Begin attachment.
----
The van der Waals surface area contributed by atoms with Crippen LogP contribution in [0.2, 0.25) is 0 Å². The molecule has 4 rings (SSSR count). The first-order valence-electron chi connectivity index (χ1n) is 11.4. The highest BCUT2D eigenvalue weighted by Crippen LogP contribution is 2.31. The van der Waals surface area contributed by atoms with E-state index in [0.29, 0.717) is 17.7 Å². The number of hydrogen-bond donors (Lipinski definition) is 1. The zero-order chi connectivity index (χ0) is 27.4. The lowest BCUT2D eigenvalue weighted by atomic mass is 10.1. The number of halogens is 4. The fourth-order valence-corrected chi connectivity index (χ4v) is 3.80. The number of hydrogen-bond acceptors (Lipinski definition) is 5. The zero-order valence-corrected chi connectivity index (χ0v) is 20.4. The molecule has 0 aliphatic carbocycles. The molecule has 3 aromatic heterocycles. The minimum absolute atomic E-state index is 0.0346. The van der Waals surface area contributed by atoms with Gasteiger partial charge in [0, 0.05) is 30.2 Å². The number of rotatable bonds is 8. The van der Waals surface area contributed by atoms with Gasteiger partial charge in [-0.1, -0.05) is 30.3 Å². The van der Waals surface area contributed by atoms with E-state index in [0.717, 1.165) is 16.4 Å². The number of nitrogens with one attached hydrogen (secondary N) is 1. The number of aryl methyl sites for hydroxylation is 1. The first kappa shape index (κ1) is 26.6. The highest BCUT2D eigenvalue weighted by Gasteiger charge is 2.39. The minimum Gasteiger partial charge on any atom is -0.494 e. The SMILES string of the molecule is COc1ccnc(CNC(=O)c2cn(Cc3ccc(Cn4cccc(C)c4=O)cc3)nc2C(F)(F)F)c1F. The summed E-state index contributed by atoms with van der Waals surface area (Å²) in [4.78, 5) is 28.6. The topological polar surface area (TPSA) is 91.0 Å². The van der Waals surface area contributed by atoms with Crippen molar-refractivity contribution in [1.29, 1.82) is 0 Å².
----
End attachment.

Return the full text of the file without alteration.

The van der Waals surface area contributed by atoms with Crippen LogP contribution in [0.2, 0.25) is 0 Å². The molecule has 4 rings (SSSR count). The first-order valence-electron chi connectivity index (χ1n) is 11.4. The highest BCUT2D eigenvalue weighted by Crippen LogP contribution is 2.31. The van der Waals surface area contributed by atoms with E-state index in [0.29, 0.717) is 17.7 Å². The number of hydrogen-bond donors (Lipinski definition) is 1. The zero-order chi connectivity index (χ0) is 27.4. The lowest BCUT2D eigenvalue weighted by atomic mass is 10.1. The number of halogens is 4. The fourth-order valence-corrected chi connectivity index (χ4v) is 3.80. The number of hydrogen-bond acceptors (Lipinski definition) is 5. The zero-order valence-corrected chi connectivity index (χ0v) is 20.4. The molecule has 0 aliphatic carbocycles. The molecule has 3 aromatic heterocycles. The minimum absolute atomic E-state index is 0.0346. The van der Waals surface area contributed by atoms with Gasteiger partial charge in [0, 0.05) is 30.2 Å². The number of rotatable bonds is 8. The van der Waals surface area contributed by atoms with Gasteiger partial charge in [-0.1, -0.05) is 30.3 Å². The van der Waals surface area contributed by atoms with E-state index in [0.717, 1.165) is 16.4 Å². The number of nitrogens with one attached hydrogen (secondary N) is 1. The number of aryl methyl sites for hydroxylation is 1. The first kappa shape index (κ1) is 26.6. The highest BCUT2D eigenvalue weighted by Gasteiger charge is 2.39. The minimum Gasteiger partial charge on any atom is -0.494 e. The SMILES string of the molecule is COc1ccnc(CNC(=O)c2cn(Cc3ccc(Cn4cccc(C)c4=O)cc3)nc2C(F)(F)F)c1F. The summed E-state index contributed by atoms with van der Waals surface area (Å²) in [4.78, 5) is 28.6. The topological polar surface area (TPSA) is 91.0 Å². The van der Waals surface area contributed by atoms with Crippen molar-refractivity contribution in [1.29, 1.82) is 0 Å².